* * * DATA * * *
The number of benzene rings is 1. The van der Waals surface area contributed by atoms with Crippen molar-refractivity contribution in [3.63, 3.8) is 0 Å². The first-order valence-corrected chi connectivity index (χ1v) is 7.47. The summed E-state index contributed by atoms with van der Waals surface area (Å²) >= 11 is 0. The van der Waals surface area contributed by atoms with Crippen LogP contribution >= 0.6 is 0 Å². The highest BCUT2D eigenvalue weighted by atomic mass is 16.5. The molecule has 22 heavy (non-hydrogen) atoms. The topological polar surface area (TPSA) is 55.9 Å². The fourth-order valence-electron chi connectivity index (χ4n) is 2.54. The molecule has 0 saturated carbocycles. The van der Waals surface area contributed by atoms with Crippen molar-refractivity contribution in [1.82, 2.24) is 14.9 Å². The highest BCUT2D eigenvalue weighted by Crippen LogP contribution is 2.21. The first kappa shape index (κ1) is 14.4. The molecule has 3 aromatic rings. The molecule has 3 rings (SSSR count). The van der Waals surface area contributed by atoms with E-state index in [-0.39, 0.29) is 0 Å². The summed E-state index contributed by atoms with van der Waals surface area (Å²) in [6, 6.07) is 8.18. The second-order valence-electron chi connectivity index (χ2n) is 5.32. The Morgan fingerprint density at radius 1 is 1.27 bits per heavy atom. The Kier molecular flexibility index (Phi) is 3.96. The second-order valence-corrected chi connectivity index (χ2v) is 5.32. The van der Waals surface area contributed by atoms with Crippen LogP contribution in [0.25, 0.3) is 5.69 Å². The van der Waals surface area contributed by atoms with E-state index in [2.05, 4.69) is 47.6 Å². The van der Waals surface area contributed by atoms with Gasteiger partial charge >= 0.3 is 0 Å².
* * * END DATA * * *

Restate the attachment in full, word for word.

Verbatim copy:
The number of benzene rings is 1. The van der Waals surface area contributed by atoms with Crippen molar-refractivity contribution in [3.63, 3.8) is 0 Å². The first-order valence-corrected chi connectivity index (χ1v) is 7.47. The summed E-state index contributed by atoms with van der Waals surface area (Å²) >= 11 is 0. The van der Waals surface area contributed by atoms with Crippen LogP contribution >= 0.6 is 0 Å². The highest BCUT2D eigenvalue weighted by atomic mass is 16.5. The molecule has 22 heavy (non-hydrogen) atoms. The topological polar surface area (TPSA) is 55.9 Å². The fourth-order valence-electron chi connectivity index (χ4n) is 2.54. The molecule has 0 saturated carbocycles. The van der Waals surface area contributed by atoms with Crippen molar-refractivity contribution in [1.82, 2.24) is 14.9 Å². The highest BCUT2D eigenvalue weighted by Crippen LogP contribution is 2.21. The first kappa shape index (κ1) is 14.4. The molecule has 3 aromatic rings. The molecule has 3 rings (SSSR count). The van der Waals surface area contributed by atoms with E-state index in [-0.39, 0.29) is 0 Å². The summed E-state index contributed by atoms with van der Waals surface area (Å²) in [6, 6.07) is 8.18. The second-order valence-electron chi connectivity index (χ2n) is 5.32. The Morgan fingerprint density at radius 1 is 1.27 bits per heavy atom. The Kier molecular flexibility index (Phi) is 3.96. The second-order valence-corrected chi connectivity index (χ2v) is 5.32. The van der Waals surface area contributed by atoms with Crippen LogP contribution in [0.25, 0.3) is 5.69 Å². The van der Waals surface area contributed by atoms with E-state index in [2.05, 4.69) is 47.6 Å². The van der Waals surface area contributed by atoms with Gasteiger partial charge >= 0.3 is 0 Å².